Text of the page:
Pencil Tree- Side Effects

Q: Recently my wife and I were at a restaurant. I saw there a plant identified as a pencil tree. I asked for a cutting. The wound produced a white, sticky sap which got on my fingers and which I accidentally rubbed in my eyes. At once there was trouble: severe burning and watering, blurred vision, dizziness and confusion. At the emergency room I was told that I had latex poisoning and that if immediate medical attention had not been given, corneal damage and possible blindness could have resulted.

A: Your pencil tree, ^Euphorbia tirucalli^, is well known to produce a particularly caustic sap. Any plant in the ^Euphorbia^ genus should be considered poisonous. Even though poinsettia, ^Euphorbia pulcherrima^, has been shown not to be dangerous, the sap should be avoided.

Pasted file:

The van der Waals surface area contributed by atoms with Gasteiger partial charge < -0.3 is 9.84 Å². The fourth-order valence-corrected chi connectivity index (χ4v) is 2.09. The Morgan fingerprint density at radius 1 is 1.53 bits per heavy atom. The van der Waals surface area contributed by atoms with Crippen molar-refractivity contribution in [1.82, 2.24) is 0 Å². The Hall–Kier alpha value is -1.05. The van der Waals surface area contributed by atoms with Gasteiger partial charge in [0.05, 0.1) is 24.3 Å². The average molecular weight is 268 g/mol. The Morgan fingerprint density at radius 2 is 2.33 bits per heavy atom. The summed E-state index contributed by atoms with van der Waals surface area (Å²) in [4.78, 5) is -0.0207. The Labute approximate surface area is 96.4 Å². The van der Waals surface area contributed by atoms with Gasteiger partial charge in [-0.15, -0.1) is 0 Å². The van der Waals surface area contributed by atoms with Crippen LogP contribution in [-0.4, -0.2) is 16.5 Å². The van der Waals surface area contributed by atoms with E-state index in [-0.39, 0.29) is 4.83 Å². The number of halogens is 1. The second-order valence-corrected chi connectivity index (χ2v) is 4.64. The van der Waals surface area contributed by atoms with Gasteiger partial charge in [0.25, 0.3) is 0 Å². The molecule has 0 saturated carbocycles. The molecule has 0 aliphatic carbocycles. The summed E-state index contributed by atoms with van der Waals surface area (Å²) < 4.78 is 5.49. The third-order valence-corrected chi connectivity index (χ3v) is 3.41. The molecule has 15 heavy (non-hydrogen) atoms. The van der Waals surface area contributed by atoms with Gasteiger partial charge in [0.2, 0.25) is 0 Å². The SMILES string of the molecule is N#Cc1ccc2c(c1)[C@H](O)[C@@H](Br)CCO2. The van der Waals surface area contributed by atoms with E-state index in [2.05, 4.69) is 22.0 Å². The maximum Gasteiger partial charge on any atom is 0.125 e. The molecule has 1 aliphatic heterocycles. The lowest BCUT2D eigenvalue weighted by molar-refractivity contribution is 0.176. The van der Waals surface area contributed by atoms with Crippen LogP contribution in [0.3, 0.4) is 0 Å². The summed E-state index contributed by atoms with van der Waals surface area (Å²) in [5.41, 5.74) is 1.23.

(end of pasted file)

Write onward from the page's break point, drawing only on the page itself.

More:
Another plant juice to avoid is that of elephant ear. It is a member of the arum family, as are spathiphyllum, dieffenbachia and caladium. All have sap that contains calcium oxalate crystals, which causes “oral irritation; intense burning and irritation of the mouth, lips, tongue; excessive drooling; vomiting; and difficulty in swallowing” when ingested.

Plants have many ways to protect themselves beyond thorns and prickles. Your experience is a caution to us all.

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